In addition, the on-demand database service 102 communicates with one or more tenants 106 of the on-demand database service 102. In the aforementioned embodiment where the on-demand database service 102 includes a multi-tenant on-demand database service, a plurality of the tenants 106 may exist. In any case, a tenant refers to any one or more persons or entities that are capable of accessing the on-demand database service 102, in the present description. For example, the tenant(s) 106 may subscribe to the on-demand database service 102.

By this design, tire on-demand database service 102 serves to provide access to the applications to the tenant(s) 106 of the on-demand database service 102. In use, the aforementioned applications are under the control of the on-demand database service 102. By administering such control, an improved development/runtime framework, etc, is thereby provided.

In various embodiments, such control may be administered in any desired manner. For example, the on-demand database service 102 may enforce any desired policies by precluding access to applications by the tenant(s) 106, in situations where the applications do not adhere to the policies. In other embodiments, the on-demand database service 102 may enforce such policies by precluding or limiting functionality accessible to the developers 104, in such non-compliant scenario. For example, publication of an application to the on-demand database service 102 may be disallowed in the absence of meeting certain requirements. In one specific embodiment, the on-demand database service 102 may monitor and limit various aspects of the applications and terminate related code, based on a dynamic contextual limiter. Of course, the foregoing control may be implemented in any desired manner.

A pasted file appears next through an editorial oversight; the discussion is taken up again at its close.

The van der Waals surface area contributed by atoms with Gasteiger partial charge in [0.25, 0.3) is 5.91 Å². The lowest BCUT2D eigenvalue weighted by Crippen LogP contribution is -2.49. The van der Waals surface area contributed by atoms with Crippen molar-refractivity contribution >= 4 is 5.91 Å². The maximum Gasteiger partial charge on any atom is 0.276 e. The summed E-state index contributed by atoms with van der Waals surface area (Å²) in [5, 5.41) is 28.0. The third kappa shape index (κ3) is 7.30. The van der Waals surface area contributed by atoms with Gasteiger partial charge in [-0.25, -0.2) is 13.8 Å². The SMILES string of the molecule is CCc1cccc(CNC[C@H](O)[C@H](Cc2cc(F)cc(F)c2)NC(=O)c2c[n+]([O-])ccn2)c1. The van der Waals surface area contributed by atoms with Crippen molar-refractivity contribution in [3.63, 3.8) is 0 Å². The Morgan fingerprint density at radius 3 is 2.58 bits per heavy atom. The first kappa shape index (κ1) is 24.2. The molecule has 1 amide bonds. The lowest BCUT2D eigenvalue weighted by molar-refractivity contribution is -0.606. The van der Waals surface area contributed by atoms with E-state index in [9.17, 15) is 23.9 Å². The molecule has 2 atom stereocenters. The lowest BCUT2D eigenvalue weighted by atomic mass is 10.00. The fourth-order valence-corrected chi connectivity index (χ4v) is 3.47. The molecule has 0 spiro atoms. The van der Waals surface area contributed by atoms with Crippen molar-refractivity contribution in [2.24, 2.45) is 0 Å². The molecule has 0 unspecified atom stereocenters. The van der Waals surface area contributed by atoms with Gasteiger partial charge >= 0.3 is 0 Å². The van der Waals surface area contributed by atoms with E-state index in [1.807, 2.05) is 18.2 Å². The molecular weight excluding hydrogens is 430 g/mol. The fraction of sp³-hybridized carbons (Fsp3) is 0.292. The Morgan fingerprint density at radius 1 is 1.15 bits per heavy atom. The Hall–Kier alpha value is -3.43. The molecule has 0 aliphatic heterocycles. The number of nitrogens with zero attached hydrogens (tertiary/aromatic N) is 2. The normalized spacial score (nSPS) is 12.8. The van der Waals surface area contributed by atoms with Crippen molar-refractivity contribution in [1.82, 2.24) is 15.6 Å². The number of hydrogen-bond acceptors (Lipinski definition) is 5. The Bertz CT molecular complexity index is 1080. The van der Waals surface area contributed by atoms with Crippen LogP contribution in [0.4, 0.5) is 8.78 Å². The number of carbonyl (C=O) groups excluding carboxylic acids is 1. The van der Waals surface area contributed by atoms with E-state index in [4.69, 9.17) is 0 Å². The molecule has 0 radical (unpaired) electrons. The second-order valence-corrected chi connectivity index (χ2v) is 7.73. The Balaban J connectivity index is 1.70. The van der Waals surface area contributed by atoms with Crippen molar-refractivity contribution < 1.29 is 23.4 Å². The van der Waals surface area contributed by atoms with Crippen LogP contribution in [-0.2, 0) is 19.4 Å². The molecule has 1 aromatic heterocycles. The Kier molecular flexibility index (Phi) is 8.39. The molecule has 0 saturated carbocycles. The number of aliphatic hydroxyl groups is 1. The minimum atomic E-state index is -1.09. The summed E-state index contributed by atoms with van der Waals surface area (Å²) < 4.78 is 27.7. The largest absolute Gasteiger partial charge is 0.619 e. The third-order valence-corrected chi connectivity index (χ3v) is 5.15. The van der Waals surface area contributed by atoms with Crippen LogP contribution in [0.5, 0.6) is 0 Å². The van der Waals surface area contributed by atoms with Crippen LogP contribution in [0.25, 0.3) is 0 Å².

In one embodiment, the aforementioned control may take the form of limiting at least one aspect of the applications by the on-demand database service 102. For instance, such aspect may relate to processing, storage, bandwidth, etc. resources made available to the applications of the developers 104. By this design, the on-demand database service 102 may be able constrain the developers in a way that optimizes the ability of the on-demand database service 102 to service the tenant(s) 106 via the applications.